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fab5freddy
Jul 28, 2009, 03:27 PM
I have a kind of Newbie Question :

What exactly is an API ?

I am trying to learn some OO PHP and JavaScript
and am trying to understand what an API is
but am having a headache trying to figure it out!

I have already googled it and don't understand most
of the definitions i have found!

Please Help a Newbie!



Cromulent
Jul 28, 2009, 03:35 PM
I have a kind of Newbie Question :

What exactly is an API ?

I am trying to learn some OO PHP and JavaScript
and am trying to understand what an API is
but am having a headache trying to figure it out!

I have already googled it and don't understand most
of the definitions i have found!

Please Help a Newbie!

It is an Application Programming Interface.

Basically it is a way for a programmer to define an interface by exposing certain functions / classes / methods etc to other programmers so that they can interact with the application / library / operating system that the developer is making.

yoavcs
Jul 28, 2009, 04:09 PM
Ah, the lost art of explaining things clearly. That will give the OP an even bigger headache.

OP:

An API is the sum of the programming hooks a software library offers to programmers.
If you used a graphics library, for instance, the API for that would be the various different functions that library allows you to use in it.

Sometimes, API is also used in the singular, as in: one single function you can use in that library or system.

This is a gross oversimplification but should be good enough.

bkap16
Jul 28, 2009, 04:43 PM
I have a kind of Newbie Question :

What exactly is an API ?

I am trying to learn some OO PHP and JavaScript
and am trying to understand what an API is
but am having a headache trying to figure it out!

I have already googled it and don't understand most
of the definitions i have found!

Please Help a Newbie!

Once upon a time, everything was written in assembly and everybody had to look at every piece of code to know what was going on. When programs started getting bigger, that didn't work so well. In instead, programmers used a technique called modularization- they split the programs up into lots of little tiny pieces that have to talk to each other. That way, you only need to know 1) the way your little piece works and 2) the way other little pieces can talk to your piece.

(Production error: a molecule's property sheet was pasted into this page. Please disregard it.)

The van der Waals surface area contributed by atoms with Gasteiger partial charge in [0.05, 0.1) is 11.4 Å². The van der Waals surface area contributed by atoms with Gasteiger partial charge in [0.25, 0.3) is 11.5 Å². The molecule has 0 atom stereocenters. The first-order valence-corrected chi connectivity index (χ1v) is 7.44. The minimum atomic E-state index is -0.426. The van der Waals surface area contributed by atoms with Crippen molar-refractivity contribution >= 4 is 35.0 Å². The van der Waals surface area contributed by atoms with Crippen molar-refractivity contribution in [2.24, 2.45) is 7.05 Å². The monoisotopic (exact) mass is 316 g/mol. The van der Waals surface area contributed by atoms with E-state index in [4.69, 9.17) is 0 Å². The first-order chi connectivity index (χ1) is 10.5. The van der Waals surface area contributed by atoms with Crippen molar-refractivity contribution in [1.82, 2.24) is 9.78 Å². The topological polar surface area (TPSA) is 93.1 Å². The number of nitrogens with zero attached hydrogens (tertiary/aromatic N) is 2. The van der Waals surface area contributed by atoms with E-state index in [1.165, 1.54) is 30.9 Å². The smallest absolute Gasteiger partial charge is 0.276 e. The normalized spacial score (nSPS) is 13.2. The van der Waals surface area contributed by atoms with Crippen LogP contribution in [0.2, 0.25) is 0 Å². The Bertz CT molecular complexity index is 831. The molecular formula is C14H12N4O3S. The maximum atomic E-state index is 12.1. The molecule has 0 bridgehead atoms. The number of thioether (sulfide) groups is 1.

The Application Programming Interface is the list of ways that the program can communicate with other programs. It tells you *what* the program does so you don't need to know *how* it does it- you can just assume it's a little black box that works.

Think of it like driving a car. You don't necessarily need to know what happens when you hit the accelerator, all you know is that applying pressure to it makes you go faster. "hit the accelerator = go faster" is the API while the actual details of increasing flow into the cylinder are implementation details.

drewt
Jul 28, 2009, 09:39 PM
Once upon a time, everything was written in assembly and everybody had to look at every piece of code to know what was going on. When programs started getting bigger, that didn't work so well. In instead, programmers used a technique called modularization- they split the programs up into lots of little tiny pieces that have to talk to each other. That way, you only need to know 1) the way your little piece works and 2) the way other little pieces can talk to your piece.

The Application Programming Interface is the list of ways that the program can communicate with other programs. It tells you *what* the program does so you don't need to know *how* it does it- you can just assume it's a little black box that works.

Think of it like driving a car. You don't necessarily need to know what happens when you hit the accelerator, all you know is that applying pressure to it makes you go faster. "hit the accelerator = go faster" is the API while the actual details of increasing flow into the cylinder are implementation details.

Very well explained... even I could understand!

chrono1081
Jul 28, 2009, 11:46 PM
A very simple example of a function from an API would be something like this:


SDL_BlitSurface(myGraphic, NULL, background, NULL);



You can see (if you know what blit means) that this would put a graphic on a screen.

What you don't see is the mess and tangle of code that makes this simple function possible. All you know about is that function to load images onto the screen. The above code example is using SDL. There are other API's such as Direct X or OpenGL.